The mean and range of the standing stocks of TP and TN were higher in TS/Ph than in SRS (Table 3) mainly due to a higher biomass of periphyton in TS/Ph [29]. Mean TP decreased downstream in SRS and TS/Ph (Figure 3b). Total P was not significantly different across sites in each drainage; however, sites near to anthropogenic sources (SRS 1d and TS/Ph 1b) varied significantly from sites near marine sources (SRS 3 and TS/Ph 3) (Figure 3b,d). Total N across all sites were significantly different (Figure 3d). Mean TN decreased downstream in SRS sites and increased towards Florida Bay in TS/Ph and had high variance (Figure 3d). Nutrient standing stocks were more variable within sites in TS/Ph than in SRS (Figure 3b,d). In SRS, N:P decreased towards the Gulf of Mexico, whereas, in TS/Ph, the ratio increased and became more variable at downstream sites closer to Florida Bay (Figure 3f). Nitrogen:P ratios were not significantly different between upstream sites (SRS 1d,2 and TS/Ph 1b,2), but SRS 3 and TS/Ph 3 had lower and higher N:P, respectively (Figure 3f). In SRS, TP and TN mean, standard deviation, and range were highest in SRS 1 (Table 3). In TS/Ph, site 3 had the highest mean TN and lowest mean TP, while TS/Ph 1b had the highest mean TP; TS/Ph 2 had the lowest mean TN (Table 3). Mean water depth at sample collection dates was highest in SRS 2 and lowest in SRS 3, whereas TS/Ph 2 and 3 were on average deeper than TS/Ph 1b (Figure A1). TN and TP standing stocks were mostly strongly positively correlated at all sites (Table 3) in both drainages, and thus TN was strongly predicted by TP, as per regression analysis (Figure 4d). The slopes of N:P were similar in SRS and TS/Ph, though, with very low TP, TS/Ph mats contained higher TN than SRS (Figure 4d). In SRS, the slope of the N:P linear relationship decreased downstream (Figure 4e); TS/Ph 1b had a higher N:P slope than TS/Ph 2, but this increased dramatically in TS/Ph 3 (Figure 4f).
Water depth seasonally fluctuated in SRS sites, infrequently drying completely, whereas TS/Ph sites completely dried in most years (e.g., Figure 6, most years in TS/Ph 1, 2009 and 2011–2012 in TS/Ph 2). Total P and TN synchronously changed with water depth in SRS in a few cases (Figure 6a–c), while nutrient standing stocks were inconsistently high or low in relation to varying water depth in TS/Ph (Figure 6d–f). For example, in SRS 2 and SRS 3 from 2005–2007, TP and TN peaked as water levels peaked at the end of the wet season (June–November), then stabilized at lower values with the onset of the dry season in spring (Figure 6b,c). Mean seasonal water depth (at collection sites) and nutrient ratios were not significantly correlated (Table 4).

4. Discussion

4.1. Short-Term Drying-Rewetting Effects on Periphyton Nutrient Dynamics

Nutrient content in Control samples was about three times greater than the original mats upon collection (pre-treatment; Table 2), likely due to preliminary drying to eliminate excess water. The wider range and increase in TN in HV and LV mats as compared pre-treatment mats may suggest N fixation from the atmosphere may be substantial in drought-stressed mats becoming wet, while Liao et al. [39] suggests rates are highest during early wet season.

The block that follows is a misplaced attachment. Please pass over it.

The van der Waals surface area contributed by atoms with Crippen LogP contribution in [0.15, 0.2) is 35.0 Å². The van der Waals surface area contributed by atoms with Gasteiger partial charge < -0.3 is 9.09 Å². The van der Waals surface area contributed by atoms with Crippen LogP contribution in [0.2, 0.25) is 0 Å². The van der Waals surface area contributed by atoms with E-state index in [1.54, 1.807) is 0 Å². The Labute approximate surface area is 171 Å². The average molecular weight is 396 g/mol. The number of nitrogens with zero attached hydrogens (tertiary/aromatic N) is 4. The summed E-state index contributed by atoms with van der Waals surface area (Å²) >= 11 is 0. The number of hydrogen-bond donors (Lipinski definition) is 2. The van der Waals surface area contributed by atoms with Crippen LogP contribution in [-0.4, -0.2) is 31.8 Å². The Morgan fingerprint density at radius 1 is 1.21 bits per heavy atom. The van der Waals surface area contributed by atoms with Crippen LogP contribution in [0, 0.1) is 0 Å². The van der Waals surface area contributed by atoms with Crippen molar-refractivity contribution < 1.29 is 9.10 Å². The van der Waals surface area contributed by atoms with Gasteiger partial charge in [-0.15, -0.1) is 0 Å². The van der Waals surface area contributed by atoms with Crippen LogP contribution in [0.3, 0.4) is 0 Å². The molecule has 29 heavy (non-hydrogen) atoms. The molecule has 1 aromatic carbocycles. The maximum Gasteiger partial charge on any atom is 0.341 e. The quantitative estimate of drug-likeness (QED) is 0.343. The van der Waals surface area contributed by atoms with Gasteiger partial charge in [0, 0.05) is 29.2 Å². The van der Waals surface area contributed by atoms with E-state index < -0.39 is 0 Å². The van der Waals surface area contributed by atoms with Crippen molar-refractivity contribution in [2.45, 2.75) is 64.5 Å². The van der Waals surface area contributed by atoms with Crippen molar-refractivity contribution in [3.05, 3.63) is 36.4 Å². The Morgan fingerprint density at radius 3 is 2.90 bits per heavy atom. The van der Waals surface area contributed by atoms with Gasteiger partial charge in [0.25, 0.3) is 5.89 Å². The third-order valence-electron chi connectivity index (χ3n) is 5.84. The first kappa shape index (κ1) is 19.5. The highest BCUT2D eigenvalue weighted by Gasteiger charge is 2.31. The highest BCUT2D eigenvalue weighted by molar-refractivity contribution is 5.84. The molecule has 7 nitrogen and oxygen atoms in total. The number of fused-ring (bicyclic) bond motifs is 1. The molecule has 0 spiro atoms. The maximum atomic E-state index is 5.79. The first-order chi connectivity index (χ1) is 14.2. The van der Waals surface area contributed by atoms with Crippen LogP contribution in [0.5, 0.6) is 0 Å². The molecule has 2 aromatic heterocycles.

The color of the mats during the conditioning phase showed a loss in green pigment of all mats possibly due to dormant or dead algal cells [41], chlorophyll degradation from high temperatures [54] or increased acidity [55] as well as to species changes in the mats, for example increased abundances of cyanobacteria that produce the yellow-brown pigment scytonemin [31,56,57] (Figure 2). Low variance samples were completely desiccated and became white, and mats shrank; HV samples also showed compaction, but in contrast retained a yellow-brown pigment at the end of the experiment. Control samples were unchanged in size, but also became yellow-brown. Mats exposed to frequent drying and rewetting (HV) were hypothesized to retain more nutrients than constantly dry (LV) mats (Hypothesis 1). However, this hypothesis is rejected as mean TN was not statistically significantly different between HV, LV and Control samples and TP was significantly higher and more variable in LV and HV than Control samples, but treatments were not different between them (Figure 3a; Table 2). Nutrient content was higher in treated mats, possibly a result of shrinkage of the mat, compaction of nutrient molecules, and a shift in composition that provided resistance to these conditions. Dried mats likely have a larger abundance of cyanobacteria than those that retained more moisture [17,31], which can be separately assessed with samples that were preserved for such potential microscope analysis. Response ratios showed how mats subject to different drying and rewetting frequencies initially lost N and P and then regained some of it, perhaps due algal and bacteria species composition changes with more abrupt N loss. The averages of response ratios in treated mats were not significantly different. Nutrient standing stocks tended to first decrease and then increase after approximately one week (Figure 5a,b) similar to the experimental results of Thomas et al. [41]. The linear regression slopes show that HV samples were more similar in N-P coupling, here as the rate and strength of the regression in which P predicts N, to Control than LV, which absorbed less TN per TP (Figure 4a–c). This suggests that, though constantly dry mats were able to withstand desiccation, possibly reflecting a shift in taxonomic composition (to cyanobacteria), they retain less TN per TP than mats exposed to dry and wet periods (Figure 4b,c), and strong N:P correlations (Table 2) are consistent in nutrient uptake and release for both, as was observed, for example, in an experiment in the Danube River [36]. As N-P coupling differed for both treatments, but was similar in average N:P, it can be suggested that the alternating dry/wet mats adapted to their condition, which may cause an increase in absorption/desorption due to lack of consistent nutrient cycling, but overall stabilizes to an average N:P. Average TP and TN response ratios were not significantly different between treated samples, though HV mats consistently had slightly higher TP response.